Here Are Ins, Outs of U.S. Party Gatherings
Byline: Dennis R. Maher
Every four years, the Democrat and Republican parties meet and select candidates to run for president and vice president of the United States. These late summer meetings every four years are called the Democratic and Republican National Conventions.
Selecting candidates for the highest office in the land is one of two primary responsibilities of the convention. The second is developing a party platform. The people who attend the conventions are called delegates.
Conventions have become a regular fixture in American history since the 1830s. Prior to the 1830s, selection of party candidates was done by caucus. A caucus is a private meeting of the party leaders - better known as backroom politics. It was Andrew Jackson who demanded that the system be changed.
The first major national convention was held in 1831 by the Anti-Masonic Party. A year later, the Democrats met and nominated Andrew Jackson. Though influential party members continued to chose presidential candidates, the process was more open for the common man.
The first Republican National Convention was held in 1856, and the party nominated John C. Fremont for president. Fremont was a soldier and explorer who had no political experience. By World War I, slightly less than half the states were selecting convention delegates through primary elections. (The people were having more of an input in the selection process.)
Most national conventions were held in cities that were centrally located. Baltimore, Md., was the site of the first six Democratic conventions. The city also was the site of Whig and Republican conventions during the mid-part of the 19th century.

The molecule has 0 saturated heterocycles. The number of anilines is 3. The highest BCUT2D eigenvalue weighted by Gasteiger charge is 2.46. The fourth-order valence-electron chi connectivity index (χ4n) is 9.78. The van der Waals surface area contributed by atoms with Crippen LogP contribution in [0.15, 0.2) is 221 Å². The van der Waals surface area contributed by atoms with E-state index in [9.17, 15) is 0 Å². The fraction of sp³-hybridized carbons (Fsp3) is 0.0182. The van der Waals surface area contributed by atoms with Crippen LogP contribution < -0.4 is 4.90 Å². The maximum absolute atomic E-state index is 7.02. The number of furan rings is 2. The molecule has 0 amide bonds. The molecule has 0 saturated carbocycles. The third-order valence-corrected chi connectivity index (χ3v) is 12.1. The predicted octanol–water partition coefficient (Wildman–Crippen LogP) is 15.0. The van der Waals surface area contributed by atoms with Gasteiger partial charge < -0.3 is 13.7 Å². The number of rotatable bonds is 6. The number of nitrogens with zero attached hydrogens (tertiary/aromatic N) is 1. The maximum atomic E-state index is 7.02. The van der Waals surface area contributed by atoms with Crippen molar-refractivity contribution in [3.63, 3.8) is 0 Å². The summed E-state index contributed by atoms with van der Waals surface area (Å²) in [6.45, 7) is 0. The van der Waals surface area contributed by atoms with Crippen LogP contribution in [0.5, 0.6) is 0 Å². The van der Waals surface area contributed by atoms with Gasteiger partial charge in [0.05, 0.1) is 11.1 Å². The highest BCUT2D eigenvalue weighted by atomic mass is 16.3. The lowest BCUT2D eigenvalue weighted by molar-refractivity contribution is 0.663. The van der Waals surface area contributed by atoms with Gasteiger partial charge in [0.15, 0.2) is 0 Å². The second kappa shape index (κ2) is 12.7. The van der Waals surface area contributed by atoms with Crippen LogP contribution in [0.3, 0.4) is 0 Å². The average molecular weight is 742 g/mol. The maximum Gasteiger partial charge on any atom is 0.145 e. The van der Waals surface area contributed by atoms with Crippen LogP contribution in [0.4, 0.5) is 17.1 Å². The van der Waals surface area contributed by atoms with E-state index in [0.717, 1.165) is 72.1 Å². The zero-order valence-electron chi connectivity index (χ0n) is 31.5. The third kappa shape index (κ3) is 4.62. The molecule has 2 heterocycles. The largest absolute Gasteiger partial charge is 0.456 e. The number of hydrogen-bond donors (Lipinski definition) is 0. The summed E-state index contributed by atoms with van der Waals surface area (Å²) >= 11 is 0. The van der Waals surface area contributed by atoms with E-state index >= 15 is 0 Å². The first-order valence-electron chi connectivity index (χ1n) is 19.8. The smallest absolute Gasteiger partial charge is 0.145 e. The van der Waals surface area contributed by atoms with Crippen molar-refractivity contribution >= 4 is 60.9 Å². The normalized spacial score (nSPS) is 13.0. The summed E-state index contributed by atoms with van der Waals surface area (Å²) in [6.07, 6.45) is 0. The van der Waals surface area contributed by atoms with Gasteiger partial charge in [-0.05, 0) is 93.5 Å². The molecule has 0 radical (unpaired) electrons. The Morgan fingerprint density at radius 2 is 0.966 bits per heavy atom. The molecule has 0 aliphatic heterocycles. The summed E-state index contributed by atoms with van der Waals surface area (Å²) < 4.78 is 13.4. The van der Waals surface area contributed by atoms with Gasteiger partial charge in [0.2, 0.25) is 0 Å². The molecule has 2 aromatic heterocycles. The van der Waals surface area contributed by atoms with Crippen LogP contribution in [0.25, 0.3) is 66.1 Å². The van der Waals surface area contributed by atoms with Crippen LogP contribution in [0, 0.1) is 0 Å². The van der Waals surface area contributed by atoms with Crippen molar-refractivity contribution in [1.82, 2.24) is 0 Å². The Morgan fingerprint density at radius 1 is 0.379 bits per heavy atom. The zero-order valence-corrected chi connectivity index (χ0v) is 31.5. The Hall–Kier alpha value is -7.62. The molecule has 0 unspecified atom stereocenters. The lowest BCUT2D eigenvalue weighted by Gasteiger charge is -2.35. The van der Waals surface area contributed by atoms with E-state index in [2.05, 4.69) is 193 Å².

As the population center moved westward, so did the convention sites. Chicago became a favorite host city of both parties - the first in 1860, when the Republicans nominated Abraham Lincoln. Altogether, Chicago became the site of 14 Republican conventions and 10 Democratic. This month's Democratic Convention will mark the city's 25th major political convention.
Established by tradition, the party that controls the White House (in today's case, the Democrats) will hold its convention after the other party - in this case, the Republicans.
The Democrats have already allowed the Republicans to have their week in the sun.
As with the Republicans, they hope to show what they have to offer. As in sports, both parties are concerned with the "Big mo," as in momentum.
There is the slight advantage to the party that holds its convention last, hoping the momentum from all the convention hoopla will carry them through Election Day. …